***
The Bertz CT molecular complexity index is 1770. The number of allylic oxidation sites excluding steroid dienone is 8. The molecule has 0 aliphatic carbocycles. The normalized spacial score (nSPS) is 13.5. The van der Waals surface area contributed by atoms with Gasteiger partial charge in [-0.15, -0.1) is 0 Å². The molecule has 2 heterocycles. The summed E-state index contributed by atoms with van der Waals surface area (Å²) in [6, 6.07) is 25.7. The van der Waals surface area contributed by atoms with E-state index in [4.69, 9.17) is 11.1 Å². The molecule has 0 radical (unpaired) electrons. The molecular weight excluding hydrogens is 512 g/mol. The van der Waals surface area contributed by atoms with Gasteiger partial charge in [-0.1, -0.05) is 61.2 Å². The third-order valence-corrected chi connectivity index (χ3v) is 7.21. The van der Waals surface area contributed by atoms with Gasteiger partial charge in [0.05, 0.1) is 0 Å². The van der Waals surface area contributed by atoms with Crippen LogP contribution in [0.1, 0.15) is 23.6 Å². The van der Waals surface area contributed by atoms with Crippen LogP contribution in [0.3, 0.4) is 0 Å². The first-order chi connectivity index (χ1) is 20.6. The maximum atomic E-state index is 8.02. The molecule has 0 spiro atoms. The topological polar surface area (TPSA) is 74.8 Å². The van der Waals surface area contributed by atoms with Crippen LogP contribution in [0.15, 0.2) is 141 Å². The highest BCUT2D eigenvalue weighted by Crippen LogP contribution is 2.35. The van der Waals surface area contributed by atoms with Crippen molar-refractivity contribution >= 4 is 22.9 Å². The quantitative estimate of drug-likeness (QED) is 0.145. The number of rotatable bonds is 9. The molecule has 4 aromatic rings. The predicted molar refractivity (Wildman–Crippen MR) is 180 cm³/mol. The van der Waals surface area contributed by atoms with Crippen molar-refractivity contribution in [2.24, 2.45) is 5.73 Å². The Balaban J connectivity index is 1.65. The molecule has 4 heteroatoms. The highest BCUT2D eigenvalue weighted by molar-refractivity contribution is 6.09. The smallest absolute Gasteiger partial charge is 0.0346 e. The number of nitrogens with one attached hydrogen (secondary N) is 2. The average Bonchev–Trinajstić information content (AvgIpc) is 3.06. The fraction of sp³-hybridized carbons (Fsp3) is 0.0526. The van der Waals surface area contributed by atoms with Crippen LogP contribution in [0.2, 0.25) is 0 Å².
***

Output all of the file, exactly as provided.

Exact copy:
The Bertz CT molecular complexity index is 1770. The number of allylic oxidation sites excluding steroid dienone is 8. The molecule has 0 aliphatic carbocycles. The normalized spacial score (nSPS) is 13.5. The van der Waals surface area contributed by atoms with Gasteiger partial charge in [-0.15, -0.1) is 0 Å². The molecule has 2 heterocycles. The summed E-state index contributed by atoms with van der Waals surface area (Å²) in [6, 6.07) is 25.7. The van der Waals surface area contributed by atoms with E-state index in [4.69, 9.17) is 11.1 Å². The molecule has 0 radical (unpaired) electrons. The molecular weight excluding hydrogens is 512 g/mol. The van der Waals surface area contributed by atoms with Gasteiger partial charge in [-0.1, -0.05) is 61.2 Å². The third-order valence-corrected chi connectivity index (χ3v) is 7.21. The van der Waals surface area contributed by atoms with Gasteiger partial charge in [0.05, 0.1) is 0 Å². The van der Waals surface area contributed by atoms with Crippen LogP contribution in [0.1, 0.15) is 23.6 Å². The van der Waals surface area contributed by atoms with Crippen LogP contribution in [0.3, 0.4) is 0 Å². The first-order chi connectivity index (χ1) is 20.6. The maximum atomic E-state index is 8.02. The molecule has 0 spiro atoms. The topological polar surface area (TPSA) is 74.8 Å². The van der Waals surface area contributed by atoms with Crippen LogP contribution in [0.15, 0.2) is 141 Å². The highest BCUT2D eigenvalue weighted by Crippen LogP contribution is 2.35. The van der Waals surface area contributed by atoms with Crippen molar-refractivity contribution >= 4 is 22.9 Å². The quantitative estimate of drug-likeness (QED) is 0.145. The number of rotatable bonds is 9. The molecule has 4 aromatic rings. The predicted molar refractivity (Wildman–Crippen MR) is 180 cm³/mol. The van der Waals surface area contributed by atoms with Crippen molar-refractivity contribution in [2.24, 2.45) is 5.73 Å². The Balaban J connectivity index is 1.65. The molecule has 4 heteroatoms. The highest BCUT2D eigenvalue weighted by molar-refractivity contribution is 6.09. The smallest absolute Gasteiger partial charge is 0.0346 e. The number of nitrogens with one attached hydrogen (secondary N) is 2. The average Bonchev–Trinajstić information content (AvgIpc) is 3.06. The fraction of sp³-hybridized carbons (Fsp3) is 0.0526. The van der Waals surface area contributed by atoms with Crippen LogP contribution in [0.2, 0.25) is 0 Å².